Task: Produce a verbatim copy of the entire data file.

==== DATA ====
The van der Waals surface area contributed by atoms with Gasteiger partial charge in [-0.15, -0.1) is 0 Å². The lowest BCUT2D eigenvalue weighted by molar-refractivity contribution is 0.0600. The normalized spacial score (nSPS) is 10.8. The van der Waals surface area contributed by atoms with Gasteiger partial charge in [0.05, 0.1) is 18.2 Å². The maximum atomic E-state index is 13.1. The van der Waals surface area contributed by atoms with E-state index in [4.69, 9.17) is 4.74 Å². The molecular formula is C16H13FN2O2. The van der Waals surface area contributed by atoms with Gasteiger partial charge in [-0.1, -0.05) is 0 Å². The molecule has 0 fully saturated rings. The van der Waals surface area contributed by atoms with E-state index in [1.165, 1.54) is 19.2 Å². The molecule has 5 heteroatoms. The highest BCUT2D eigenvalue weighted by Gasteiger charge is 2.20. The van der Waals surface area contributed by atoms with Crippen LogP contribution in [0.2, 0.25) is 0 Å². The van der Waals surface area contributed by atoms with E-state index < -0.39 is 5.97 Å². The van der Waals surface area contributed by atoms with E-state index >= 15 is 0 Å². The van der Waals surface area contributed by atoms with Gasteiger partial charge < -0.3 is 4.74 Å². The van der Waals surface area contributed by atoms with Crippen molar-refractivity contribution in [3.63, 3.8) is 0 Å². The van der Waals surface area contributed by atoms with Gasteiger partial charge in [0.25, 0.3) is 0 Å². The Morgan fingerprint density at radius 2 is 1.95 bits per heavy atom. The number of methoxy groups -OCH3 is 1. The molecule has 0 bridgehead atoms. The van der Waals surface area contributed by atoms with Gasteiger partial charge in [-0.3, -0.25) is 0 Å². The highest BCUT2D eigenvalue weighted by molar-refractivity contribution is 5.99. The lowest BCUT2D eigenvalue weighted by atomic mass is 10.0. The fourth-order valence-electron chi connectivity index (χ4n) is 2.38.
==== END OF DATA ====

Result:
The van der Waals surface area contributed by atoms with Gasteiger partial charge in [-0.15, -0.1) is 0 Å². The lowest BCUT2D eigenvalue weighted by molar-refractivity contribution is 0.0600. The normalized spacial score (nSPS) is 10.8. The van der Waals surface area contributed by atoms with Gasteiger partial charge in [0.05, 0.1) is 18.2 Å². The maximum atomic E-state index is 13.1. The van der Waals surface area contributed by atoms with E-state index in [4.69, 9.17) is 4.74 Å². The molecular formula is C16H13FN2O2. The van der Waals surface area contributed by atoms with Gasteiger partial charge in [-0.1, -0.05) is 0 Å². The molecule has 0 fully saturated rings. The van der Waals surface area contributed by atoms with E-state index in [1.165, 1.54) is 19.2 Å². The molecule has 5 heteroatoms. The highest BCUT2D eigenvalue weighted by Gasteiger charge is 2.20. The van der Waals surface area contributed by atoms with Crippen LogP contribution in [0.2, 0.25) is 0 Å². The van der Waals surface area contributed by atoms with E-state index < -0.39 is 5.97 Å². The van der Waals surface area contributed by atoms with E-state index >= 15 is 0 Å². The van der Waals surface area contributed by atoms with Gasteiger partial charge < -0.3 is 4.74 Å². The van der Waals surface area contributed by atoms with Crippen molar-refractivity contribution in [3.63, 3.8) is 0 Å². The van der Waals surface area contributed by atoms with Gasteiger partial charge in [0.25, 0.3) is 0 Å². The Morgan fingerprint density at radius 2 is 1.95 bits per heavy atom. The number of methoxy groups -OCH3 is 1. The molecule has 0 bridgehead atoms. The van der Waals surface area contributed by atoms with Gasteiger partial charge in [-0.3, -0.25) is 0 Å². The highest BCUT2D eigenvalue weighted by molar-refractivity contribution is 5.99. The lowest BCUT2D eigenvalue weighted by atomic mass is 10.0. The fourth-order valence-electron chi connectivity index (χ4n) is 2.38.